Drive your data dashboard with analytics labs

Higher education (HE) professionals will discover the power of data dashboards in a new continuing professional development (CPD) service launching this month. Catherine O’Donnell, who has already sampled analytics labs as a beta service, describes how the programme benefited her. >>

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Catherine O'Donnell

Preparing frontline staff to deal with students in distress

Would you know what to do if a student launched into an angry tirade in the library, or dissolved into tears during a tutorial? How should you deal with the immediate situation? What is the safeguarding policy? How and when should you contact student wellbeing services?  >>

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Steve James

How do monographs fit with the open access agenda?

In the UK, the push towards open access (OA) monograph publishing dates back to at least 2013. That was the year the Wellcome Trust included monographs and book chapters in its OA policy and the former higher education funding body for England, HEFCE, posed a number of questions relating to open access monographs in its Research Excellence Framework consultation. >>

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Graham Stone Verena Weigert

Is your college future-ready?

Ahead of his talk at the Aoc/Jisc Technology Summit on Monday 17 June, Robin Ghurbhurun encourages FE leaders to prepare for Industry 4.0. >>

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Robin Ghurbhurun

How technology can help your brain work smarter

The brain is a more powerful learning device than any piece of technology. In his talk at the AoC/Jisc Technology Summit, Alex Beard urges delegates to take human intelligence seriously, developing technology that supports our capacity to learn. >>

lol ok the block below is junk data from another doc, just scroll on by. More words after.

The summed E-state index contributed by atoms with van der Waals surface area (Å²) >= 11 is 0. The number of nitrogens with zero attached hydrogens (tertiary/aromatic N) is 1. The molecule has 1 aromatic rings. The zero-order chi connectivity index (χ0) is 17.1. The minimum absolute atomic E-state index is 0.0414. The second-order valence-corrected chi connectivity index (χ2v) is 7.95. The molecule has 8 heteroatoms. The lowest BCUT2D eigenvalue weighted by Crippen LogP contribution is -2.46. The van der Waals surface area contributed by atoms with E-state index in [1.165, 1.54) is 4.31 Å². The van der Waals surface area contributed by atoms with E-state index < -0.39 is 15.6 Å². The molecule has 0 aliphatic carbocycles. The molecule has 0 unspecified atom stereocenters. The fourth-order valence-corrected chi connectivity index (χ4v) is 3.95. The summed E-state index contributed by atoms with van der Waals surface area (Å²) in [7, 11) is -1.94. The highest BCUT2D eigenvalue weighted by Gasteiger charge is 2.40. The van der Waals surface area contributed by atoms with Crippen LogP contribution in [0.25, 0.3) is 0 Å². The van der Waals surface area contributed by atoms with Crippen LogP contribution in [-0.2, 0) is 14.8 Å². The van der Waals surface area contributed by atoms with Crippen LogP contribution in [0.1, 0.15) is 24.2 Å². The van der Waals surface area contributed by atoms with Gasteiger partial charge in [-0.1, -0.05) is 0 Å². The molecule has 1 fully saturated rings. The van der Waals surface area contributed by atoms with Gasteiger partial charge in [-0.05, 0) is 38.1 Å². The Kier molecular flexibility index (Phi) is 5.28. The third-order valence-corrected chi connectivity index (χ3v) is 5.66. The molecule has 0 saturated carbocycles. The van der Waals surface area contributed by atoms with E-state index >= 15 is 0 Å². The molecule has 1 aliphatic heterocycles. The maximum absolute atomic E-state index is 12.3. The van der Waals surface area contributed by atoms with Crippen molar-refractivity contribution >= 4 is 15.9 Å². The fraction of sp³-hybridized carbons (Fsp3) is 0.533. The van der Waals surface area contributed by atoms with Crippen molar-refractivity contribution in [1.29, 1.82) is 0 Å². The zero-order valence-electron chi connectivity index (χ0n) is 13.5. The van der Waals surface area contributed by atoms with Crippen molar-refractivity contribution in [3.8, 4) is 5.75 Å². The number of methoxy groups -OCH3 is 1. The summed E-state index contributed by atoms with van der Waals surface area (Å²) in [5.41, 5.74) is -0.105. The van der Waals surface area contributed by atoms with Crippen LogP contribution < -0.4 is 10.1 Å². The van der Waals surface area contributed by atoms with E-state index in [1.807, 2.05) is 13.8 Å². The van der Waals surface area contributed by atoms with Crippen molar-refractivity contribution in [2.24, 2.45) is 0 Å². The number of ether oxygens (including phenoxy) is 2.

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Alex Beard

How can research benefit from increased spending in R&D?

The UK government has vowed to increase its total R&D expenditure to 2.4% of GDP by 2027. With this ambitious target in sight, now seems a good time to pause and reflect on where to focus investment to support the fourth industrial revolution and big data research. >>

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Neil Jacobs

Creating the library of the future

Libraries and learning resources services have embraced digital practice over three decades. Lis Parcell reflects on their pioneering approach and considers how libraries will continue to reinvent themselves >>

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Lis Parcell

Opening up immersive technologies to education

Using immersive technology, student nurses can perfect their stitches and criminals see the consequences of their actions. In this post, I explore today’s practical applications of virtual and augmented reality (VR and AR) to see how it may benefit education. >>

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Matt Ramirez

Why ethical debate is crucial in the classroom